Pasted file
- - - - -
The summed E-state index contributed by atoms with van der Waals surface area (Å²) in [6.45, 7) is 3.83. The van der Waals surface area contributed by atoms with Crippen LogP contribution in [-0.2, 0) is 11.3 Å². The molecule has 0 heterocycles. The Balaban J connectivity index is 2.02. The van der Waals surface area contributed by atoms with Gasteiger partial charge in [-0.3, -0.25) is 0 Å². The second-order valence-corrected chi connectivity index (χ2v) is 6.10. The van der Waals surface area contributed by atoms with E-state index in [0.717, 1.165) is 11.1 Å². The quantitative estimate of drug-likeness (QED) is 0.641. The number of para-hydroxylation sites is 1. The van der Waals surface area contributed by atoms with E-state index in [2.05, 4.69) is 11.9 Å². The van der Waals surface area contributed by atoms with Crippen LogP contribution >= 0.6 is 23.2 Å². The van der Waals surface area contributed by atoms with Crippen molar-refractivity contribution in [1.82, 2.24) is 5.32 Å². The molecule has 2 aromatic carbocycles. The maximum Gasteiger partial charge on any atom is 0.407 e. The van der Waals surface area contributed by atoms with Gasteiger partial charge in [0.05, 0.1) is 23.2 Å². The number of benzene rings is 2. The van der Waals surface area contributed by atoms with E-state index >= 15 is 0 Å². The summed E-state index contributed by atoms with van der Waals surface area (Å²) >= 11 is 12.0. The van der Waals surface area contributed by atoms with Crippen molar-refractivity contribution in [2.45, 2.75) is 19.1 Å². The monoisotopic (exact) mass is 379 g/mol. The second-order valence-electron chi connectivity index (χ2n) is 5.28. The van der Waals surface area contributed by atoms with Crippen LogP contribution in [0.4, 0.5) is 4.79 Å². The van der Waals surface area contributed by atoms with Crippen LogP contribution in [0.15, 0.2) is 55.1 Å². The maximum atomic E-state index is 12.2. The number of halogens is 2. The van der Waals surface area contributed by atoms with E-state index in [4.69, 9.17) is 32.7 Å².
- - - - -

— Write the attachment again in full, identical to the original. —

The summed E-state index contributed by atoms with van der Waals surface area (Å²) in [6.45, 7) is 3.83. The van der Waals surface area contributed by atoms with Crippen LogP contribution in [-0.2, 0) is 11.3 Å². The molecule has 0 heterocycles. The Balaban J connectivity index is 2.02. The van der Waals surface area contributed by atoms with Gasteiger partial charge in [-0.3, -0.25) is 0 Å². The second-order valence-corrected chi connectivity index (χ2v) is 6.10. The van der Waals surface area contributed by atoms with E-state index in [0.717, 1.165) is 11.1 Å². The quantitative estimate of drug-likeness (QED) is 0.641. The number of para-hydroxylation sites is 1. The van der Waals surface area contributed by atoms with E-state index in [2.05, 4.69) is 11.9 Å². The van der Waals surface area contributed by atoms with Crippen LogP contribution >= 0.6 is 23.2 Å². The van der Waals surface area contributed by atoms with Crippen molar-refractivity contribution in [1.82, 2.24) is 5.32 Å². The molecule has 2 aromatic carbocycles. The maximum Gasteiger partial charge on any atom is 0.407 e. The van der Waals surface area contributed by atoms with Gasteiger partial charge in [0.05, 0.1) is 23.2 Å². The number of benzene rings is 2. The van der Waals surface area contributed by atoms with E-state index >= 15 is 0 Å². The summed E-state index contributed by atoms with van der Waals surface area (Å²) >= 11 is 12.0. The van der Waals surface area contributed by atoms with Crippen molar-refractivity contribution in [2.45, 2.75) is 19.1 Å². The monoisotopic (exact) mass is 379 g/mol. The second-order valence-electron chi connectivity index (χ2n) is 5.28. The van der Waals surface area contributed by atoms with Crippen LogP contribution in [0.4, 0.5) is 4.79 Å². The van der Waals surface area contributed by atoms with Crippen LogP contribution in [0.15, 0.2) is 55.1 Å². The maximum atomic E-state index is 12.2. The number of halogens is 2. The van der Waals surface area contributed by atoms with E-state index in [4.69, 9.17) is 32.7 Å².